Representatives from the Wantman Group conducted a meeting Monday to provide more information about a proposed RaceTrac gas station at the northwest corner of Royal Palm Beach and Southern boulevards.
About 20 people attended the meeting at the Royal Palm Beach Cultural Center, which was in advance of a public hearing before the Royal Palm Beach Village Council set for Thursday, Jan. 14 at 7 p.m., also at the Cultural Center due to a large anticipated attendance.
A decision on the proposed gas station has been postponed several times, first at a regular council meeting on Oct. 15 where a large number of residents overflowed from the Village Meeting Hall, leading an attorney for residents opposed to the project to call for postponement because all the attendees could not hear the proceedings.
The discussion was postponed to Oct. 29 at the Cultural Center, where council members further delayed a decision in order to get answers to questions raised during the proceedings.
The requested information included a market analysis by the applicant, a traffic letter from Palm Beach County regarding the number of gas pumps and a traffic study of the area. The council also requested an analysis of projected crime anticipated as a result of the RaceTrac project.
Village Manager Ray Liggins, who was among village staff at the meeting, said Brian Terry and three consultants with the Wantman Group, a land planning firm, were prepared to make a presentation, but due to the small number of people there, they simply answered questions from residents and explained drawings of the proposed gas station, which is planned for 20 pumps and to operate 24 hours a day, seven days a week.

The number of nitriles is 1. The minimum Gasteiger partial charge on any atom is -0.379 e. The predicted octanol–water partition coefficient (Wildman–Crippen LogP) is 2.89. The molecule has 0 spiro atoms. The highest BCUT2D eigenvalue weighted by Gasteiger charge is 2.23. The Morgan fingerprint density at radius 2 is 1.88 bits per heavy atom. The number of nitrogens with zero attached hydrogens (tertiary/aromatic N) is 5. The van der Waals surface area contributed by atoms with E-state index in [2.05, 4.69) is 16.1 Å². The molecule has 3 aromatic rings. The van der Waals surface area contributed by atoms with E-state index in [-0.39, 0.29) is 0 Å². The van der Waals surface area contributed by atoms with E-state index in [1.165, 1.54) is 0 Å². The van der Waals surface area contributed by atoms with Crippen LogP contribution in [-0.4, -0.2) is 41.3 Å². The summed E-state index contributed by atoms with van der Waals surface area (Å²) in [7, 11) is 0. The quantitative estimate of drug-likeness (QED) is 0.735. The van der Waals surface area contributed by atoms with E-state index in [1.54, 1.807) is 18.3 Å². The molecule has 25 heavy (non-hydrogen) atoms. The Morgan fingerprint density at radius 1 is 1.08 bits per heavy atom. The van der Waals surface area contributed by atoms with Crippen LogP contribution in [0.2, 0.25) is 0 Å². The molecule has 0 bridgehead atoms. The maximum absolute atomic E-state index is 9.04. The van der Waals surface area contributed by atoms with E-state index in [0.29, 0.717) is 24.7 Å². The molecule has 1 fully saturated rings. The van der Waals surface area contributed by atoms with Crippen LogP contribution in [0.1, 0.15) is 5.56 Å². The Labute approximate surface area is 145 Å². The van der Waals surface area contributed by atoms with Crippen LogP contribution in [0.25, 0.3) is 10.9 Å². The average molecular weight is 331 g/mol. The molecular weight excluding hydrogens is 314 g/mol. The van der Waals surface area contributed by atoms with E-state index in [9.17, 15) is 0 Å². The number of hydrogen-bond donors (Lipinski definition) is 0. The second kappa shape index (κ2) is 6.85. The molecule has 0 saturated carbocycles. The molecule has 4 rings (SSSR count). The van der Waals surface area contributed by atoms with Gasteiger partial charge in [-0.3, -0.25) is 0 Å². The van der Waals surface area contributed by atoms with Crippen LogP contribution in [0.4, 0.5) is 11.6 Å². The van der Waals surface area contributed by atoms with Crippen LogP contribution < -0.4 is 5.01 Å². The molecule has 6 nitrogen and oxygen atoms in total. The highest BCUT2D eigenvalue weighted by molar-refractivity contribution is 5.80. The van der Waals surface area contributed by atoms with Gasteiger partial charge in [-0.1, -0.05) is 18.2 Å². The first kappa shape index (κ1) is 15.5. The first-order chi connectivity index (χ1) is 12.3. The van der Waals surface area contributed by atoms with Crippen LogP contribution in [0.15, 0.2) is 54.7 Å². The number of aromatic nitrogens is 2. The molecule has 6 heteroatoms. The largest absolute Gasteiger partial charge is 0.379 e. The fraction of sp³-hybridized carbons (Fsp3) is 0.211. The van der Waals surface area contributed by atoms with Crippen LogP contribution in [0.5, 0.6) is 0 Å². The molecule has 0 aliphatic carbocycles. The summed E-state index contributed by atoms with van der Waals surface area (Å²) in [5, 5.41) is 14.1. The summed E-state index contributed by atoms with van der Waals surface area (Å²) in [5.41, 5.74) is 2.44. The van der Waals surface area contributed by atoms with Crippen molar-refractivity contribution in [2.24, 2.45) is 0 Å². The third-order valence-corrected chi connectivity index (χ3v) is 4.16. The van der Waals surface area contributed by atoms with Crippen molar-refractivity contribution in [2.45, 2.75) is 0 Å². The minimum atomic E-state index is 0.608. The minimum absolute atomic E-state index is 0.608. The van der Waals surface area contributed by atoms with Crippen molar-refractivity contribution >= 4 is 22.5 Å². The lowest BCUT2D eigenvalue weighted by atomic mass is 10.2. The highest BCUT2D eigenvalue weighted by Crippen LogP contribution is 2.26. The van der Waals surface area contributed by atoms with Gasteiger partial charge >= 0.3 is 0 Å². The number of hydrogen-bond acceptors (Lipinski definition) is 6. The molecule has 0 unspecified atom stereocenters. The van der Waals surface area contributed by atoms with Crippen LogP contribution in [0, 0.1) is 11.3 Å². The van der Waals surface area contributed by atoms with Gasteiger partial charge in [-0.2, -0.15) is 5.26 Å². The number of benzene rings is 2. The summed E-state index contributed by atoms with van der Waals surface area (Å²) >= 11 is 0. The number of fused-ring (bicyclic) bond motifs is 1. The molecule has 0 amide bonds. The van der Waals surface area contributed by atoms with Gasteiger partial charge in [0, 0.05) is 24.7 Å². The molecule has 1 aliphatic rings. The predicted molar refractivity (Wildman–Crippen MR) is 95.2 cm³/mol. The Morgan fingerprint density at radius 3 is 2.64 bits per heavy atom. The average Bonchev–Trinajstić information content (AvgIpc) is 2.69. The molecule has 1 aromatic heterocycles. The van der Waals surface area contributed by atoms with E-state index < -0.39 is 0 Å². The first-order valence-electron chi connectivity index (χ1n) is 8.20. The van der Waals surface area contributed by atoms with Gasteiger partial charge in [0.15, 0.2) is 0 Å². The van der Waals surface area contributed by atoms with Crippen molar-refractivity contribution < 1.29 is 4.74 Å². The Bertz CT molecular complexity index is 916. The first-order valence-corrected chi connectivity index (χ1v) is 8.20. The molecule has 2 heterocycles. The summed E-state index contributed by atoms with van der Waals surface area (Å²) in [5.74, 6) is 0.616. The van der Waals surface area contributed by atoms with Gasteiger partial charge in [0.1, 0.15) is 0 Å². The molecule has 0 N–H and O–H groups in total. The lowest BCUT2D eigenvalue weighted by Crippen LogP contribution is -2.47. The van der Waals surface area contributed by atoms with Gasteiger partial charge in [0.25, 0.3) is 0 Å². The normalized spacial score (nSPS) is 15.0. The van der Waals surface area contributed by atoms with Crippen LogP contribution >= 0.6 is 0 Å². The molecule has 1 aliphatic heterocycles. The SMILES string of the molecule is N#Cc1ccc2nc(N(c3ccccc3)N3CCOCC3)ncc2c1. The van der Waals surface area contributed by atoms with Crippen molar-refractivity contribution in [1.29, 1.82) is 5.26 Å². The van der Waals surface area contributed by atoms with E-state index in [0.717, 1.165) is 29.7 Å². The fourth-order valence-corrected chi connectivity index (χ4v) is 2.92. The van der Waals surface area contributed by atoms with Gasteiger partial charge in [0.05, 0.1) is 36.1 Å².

As with all other RaceTrac locations, it will feature a convenience store with a selection of prepared foods and beverages and sundries geared for travelers, but with design concessions recommended by village staff in order to avoid variances.
“Because there was only about 20 people, they kind of just dealt with everybody one-on-one for as long as they wanted to and answered everybody’s questions,” Liggins said.
Liggins explained that the gas station would replace one that had to be torn down when Southern Blvd. was widened 10 years ago, but that it is still a special exception use.
“It does have its appropriate land use, it does have its appropriate zoning, but it does require a special exception,” Liggins said, explaining that a special exception use must meet 10 criteria required by village code.
“Clearly, staff made their report and they felt that it met the 10 pieces of special exception criteria,” Liggins said. “You’ve got to remember that RaceTrac has been looking at being in Royal Palm Beach for at least the last two, maybe three years. They’ve been looking at different sites, and we’ve been very clear with them that at least from a staff perspective, we weren’t looking at any site that needed variances, and most of the places they looked at required some type of variance to meet their criteria.”
Liggins said that when RaceTrac first looked at the current site, it wanted a canopy all the way across the front that would require reduced landscaping, and smaller stacking lanes than what is in the current application.
“They wanted at least six variances, and we said: ‘No way. We’re not signing off.’ They have a right to move forward with variances and go through the public process and try to get them, but we weren’t going to be recommending approval,” Liggins said. “We got it down to no variances. They got it to fit on the site.”
Liggins said the site was not an easy fit, which required tearing down the old bank building and changing the Royal Inn master plan.
“There was a lot going on and, you know what? They moved through everything,” Liggins said. “They were good to work with, and they modified their corporate standards to meet our zoning special exceptions and architectural esthetic review standards. That’s how they ended up getting a recommendation of approval from staff, and that’s how they got a recommendation of approval from the zoning board.”
Liggins added that at the Planning & Zoning Commission meeting, there was no opposition to the proposal.
“No one showed up there to go against it, even though we had the same type of advertising,” Liggins said. “This became an issue sometime between the zoning board and the council meeting.”